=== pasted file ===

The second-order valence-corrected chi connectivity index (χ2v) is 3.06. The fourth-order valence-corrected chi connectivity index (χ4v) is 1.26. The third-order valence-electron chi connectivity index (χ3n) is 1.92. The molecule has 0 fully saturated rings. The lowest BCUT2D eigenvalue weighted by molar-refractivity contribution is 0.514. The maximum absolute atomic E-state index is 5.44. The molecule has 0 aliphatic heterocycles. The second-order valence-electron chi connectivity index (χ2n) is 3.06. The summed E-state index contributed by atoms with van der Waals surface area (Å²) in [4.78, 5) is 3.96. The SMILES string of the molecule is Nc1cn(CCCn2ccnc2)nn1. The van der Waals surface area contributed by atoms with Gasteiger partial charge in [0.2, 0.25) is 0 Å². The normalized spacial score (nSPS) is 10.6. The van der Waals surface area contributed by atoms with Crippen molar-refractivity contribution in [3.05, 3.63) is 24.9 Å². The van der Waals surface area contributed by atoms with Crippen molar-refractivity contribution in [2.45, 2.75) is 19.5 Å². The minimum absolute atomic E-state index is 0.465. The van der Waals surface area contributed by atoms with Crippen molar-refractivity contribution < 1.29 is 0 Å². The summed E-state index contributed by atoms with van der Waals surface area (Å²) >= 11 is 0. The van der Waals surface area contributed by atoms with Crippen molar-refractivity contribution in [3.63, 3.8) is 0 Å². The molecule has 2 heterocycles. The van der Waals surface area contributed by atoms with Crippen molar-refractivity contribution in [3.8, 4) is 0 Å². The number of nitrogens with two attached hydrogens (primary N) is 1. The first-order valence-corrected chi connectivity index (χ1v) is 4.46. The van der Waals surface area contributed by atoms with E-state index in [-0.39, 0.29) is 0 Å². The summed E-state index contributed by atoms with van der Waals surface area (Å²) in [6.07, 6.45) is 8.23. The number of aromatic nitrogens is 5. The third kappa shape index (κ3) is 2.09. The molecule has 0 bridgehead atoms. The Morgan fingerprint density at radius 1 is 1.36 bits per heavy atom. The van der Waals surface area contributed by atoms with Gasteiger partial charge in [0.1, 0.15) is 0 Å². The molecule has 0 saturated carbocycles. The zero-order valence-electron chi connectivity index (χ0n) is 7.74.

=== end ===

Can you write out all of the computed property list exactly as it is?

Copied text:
The second-order valence-corrected chi connectivity index (χ2v) is 3.06. The fourth-order valence-corrected chi connectivity index (χ4v) is 1.26. The third-order valence-electron chi connectivity index (χ3n) is 1.92. The molecule has 0 fully saturated rings. The lowest BCUT2D eigenvalue weighted by molar-refractivity contribution is 0.514. The maximum absolute atomic E-state index is 5.44. The molecule has 0 aliphatic heterocycles. The second-order valence-electron chi connectivity index (χ2n) is 3.06. The summed E-state index contributed by atoms with van der Waals surface area (Å²) in [4.78, 5) is 3.96. The SMILES string of the molecule is Nc1cn(CCCn2ccnc2)nn1. The van der Waals surface area contributed by atoms with Gasteiger partial charge in [0.2, 0.25) is 0 Å². The normalized spacial score (nSPS) is 10.6. The van der Waals surface area contributed by atoms with Crippen molar-refractivity contribution in [3.05, 3.63) is 24.9 Å². The van der Waals surface area contributed by atoms with Crippen molar-refractivity contribution in [2.45, 2.75) is 19.5 Å². The minimum absolute atomic E-state index is 0.465. The van der Waals surface area contributed by atoms with Crippen molar-refractivity contribution < 1.29 is 0 Å². The summed E-state index contributed by atoms with van der Waals surface area (Å²) >= 11 is 0. The van der Waals surface area contributed by atoms with Crippen molar-refractivity contribution in [3.63, 3.8) is 0 Å². The molecule has 2 heterocycles. The van der Waals surface area contributed by atoms with Crippen molar-refractivity contribution in [3.8, 4) is 0 Å². The number of nitrogens with two attached hydrogens (primary N) is 1. The first-order valence-corrected chi connectivity index (χ1v) is 4.46. The van der Waals surface area contributed by atoms with E-state index in [-0.39, 0.29) is 0 Å². The summed E-state index contributed by atoms with van der Waals surface area (Å²) in [6.07, 6.45) is 8.23. The number of aromatic nitrogens is 5. The third kappa shape index (κ3) is 2.09. The molecule has 0 bridgehead atoms. The Morgan fingerprint density at radius 1 is 1.36 bits per heavy atom. The van der Waals surface area contributed by atoms with Gasteiger partial charge in [0.1, 0.15) is 0 Å². The molecule has 0 saturated carbocycles. The zero-order valence-electron chi connectivity index (χ0n) is 7.74.